The small town of Hacıbektaş wasn’t on my schedule for the day. I was passing through and decided to stop and I’m glad I did. Although I have to go back and see more, I really enjoyed my short stay in the town and it produced one of my best memories of Turkey.
Hacıbektaş was named after Hacı Bektaş-ı Veli, an Alevi mystic and founder of the Bektashi Order. Originally from Iran, he came to the town in the 13th century and remained there until his death in 1271. The town was originally named Karahöyük but was renamed in honor of Hacı Bektaş, whose tomb and monastery are an important pilgrimage site for Alevis and Bektashis to this day.
When I arrived, I went to visit the complex, Hacıbektaş Külliyesi. Visitors are greeted with a large statue of Hacı Bektaş and an arched doorway that marks the entrance to the complex, which opened as a museum in 1964. Outside of the complex, vendors were selling all kinds of religious goods.
Once inside, I realized everything was closed except for the shrine containing the tomb of Hacı Bektaş. Unfortunately for me, it was a Monday which happens to be the only day the museum part of the complex isn’t open. I was able to walk around the grounds but all of the rooms were closed. There’s a kitchen, guesthouse, laundry room, mosque, and a cemevi (Alevi house of gathering).
One of the highlights of the grounds is a beautiful fountain with a lion that spills water from its mouth. I also enjoyed the flowers in the garden.
As I approached the shrine, I removed my shoes and entered. Once inside, I was highly impressed by the patterns painted on the wall, the chandeliers, and the glass cases holding religious items.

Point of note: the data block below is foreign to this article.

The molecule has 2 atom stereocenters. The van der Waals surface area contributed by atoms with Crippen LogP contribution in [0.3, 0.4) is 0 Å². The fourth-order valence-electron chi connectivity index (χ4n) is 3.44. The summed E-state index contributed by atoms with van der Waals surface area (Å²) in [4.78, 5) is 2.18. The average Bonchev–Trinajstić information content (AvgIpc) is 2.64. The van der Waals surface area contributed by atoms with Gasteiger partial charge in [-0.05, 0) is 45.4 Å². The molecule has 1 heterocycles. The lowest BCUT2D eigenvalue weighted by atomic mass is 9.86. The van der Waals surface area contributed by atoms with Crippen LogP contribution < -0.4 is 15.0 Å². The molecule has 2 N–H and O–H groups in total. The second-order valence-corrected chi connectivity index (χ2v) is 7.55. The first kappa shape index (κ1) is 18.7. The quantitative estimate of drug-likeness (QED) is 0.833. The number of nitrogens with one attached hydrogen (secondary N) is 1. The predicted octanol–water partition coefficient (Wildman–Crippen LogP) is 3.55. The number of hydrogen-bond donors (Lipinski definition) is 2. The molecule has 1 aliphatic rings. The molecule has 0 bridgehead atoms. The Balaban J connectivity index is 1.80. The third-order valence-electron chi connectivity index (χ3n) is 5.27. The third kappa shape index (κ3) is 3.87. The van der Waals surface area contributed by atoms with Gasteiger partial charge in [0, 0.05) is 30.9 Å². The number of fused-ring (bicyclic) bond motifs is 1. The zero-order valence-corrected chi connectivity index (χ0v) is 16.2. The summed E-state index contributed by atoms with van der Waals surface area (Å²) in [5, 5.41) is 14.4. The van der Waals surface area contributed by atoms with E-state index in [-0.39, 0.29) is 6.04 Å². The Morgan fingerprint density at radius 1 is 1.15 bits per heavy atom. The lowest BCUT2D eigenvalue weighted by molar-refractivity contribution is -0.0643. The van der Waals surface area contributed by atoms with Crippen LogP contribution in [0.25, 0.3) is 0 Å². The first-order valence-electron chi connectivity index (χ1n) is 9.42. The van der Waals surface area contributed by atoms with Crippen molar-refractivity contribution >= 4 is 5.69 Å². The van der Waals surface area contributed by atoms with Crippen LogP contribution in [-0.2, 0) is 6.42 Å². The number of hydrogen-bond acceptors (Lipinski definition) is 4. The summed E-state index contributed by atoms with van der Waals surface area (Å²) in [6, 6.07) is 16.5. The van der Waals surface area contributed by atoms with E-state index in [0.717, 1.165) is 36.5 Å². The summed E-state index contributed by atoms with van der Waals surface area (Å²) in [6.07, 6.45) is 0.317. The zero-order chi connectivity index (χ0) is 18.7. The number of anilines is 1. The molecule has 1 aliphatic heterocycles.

There were several tombs inside. The most interesting was that of Güvenç Abdal, described as the most beautiful woman in the world by Hacı Bektaş.
One small room holds the tomb of Hacı Bektaş. It’s called Huzur-u Pir (Presence of the Master), and has a high domed ceiling with extraordinary decorations all around it.
Although there are a few more things to see in town, I didn’t have time to see them. However, one of my best memories of Turkey took place at the small bus terminal while I was waiting for my bus to Nevşehir.
The friendly man who sold me the ticket started asking questions and as I responded in Turkish, he kept getting excited. He offered me a glass of tea, asked me to wait, and returned with four other men from other bus companies. They would each ask me a question and would smile and pat me on the back as I answered in Turkish. It made them incredibly happy to hear a yabancı (foreigner) make an effort to speak their language and it was very encouraging to me. Some Turks, even if I made a minor mistake, would be unforgiving and tell me my Turkish was terrible after having lived so long in their country, but these men made me feel very comfortable and confident about my Turkish skills.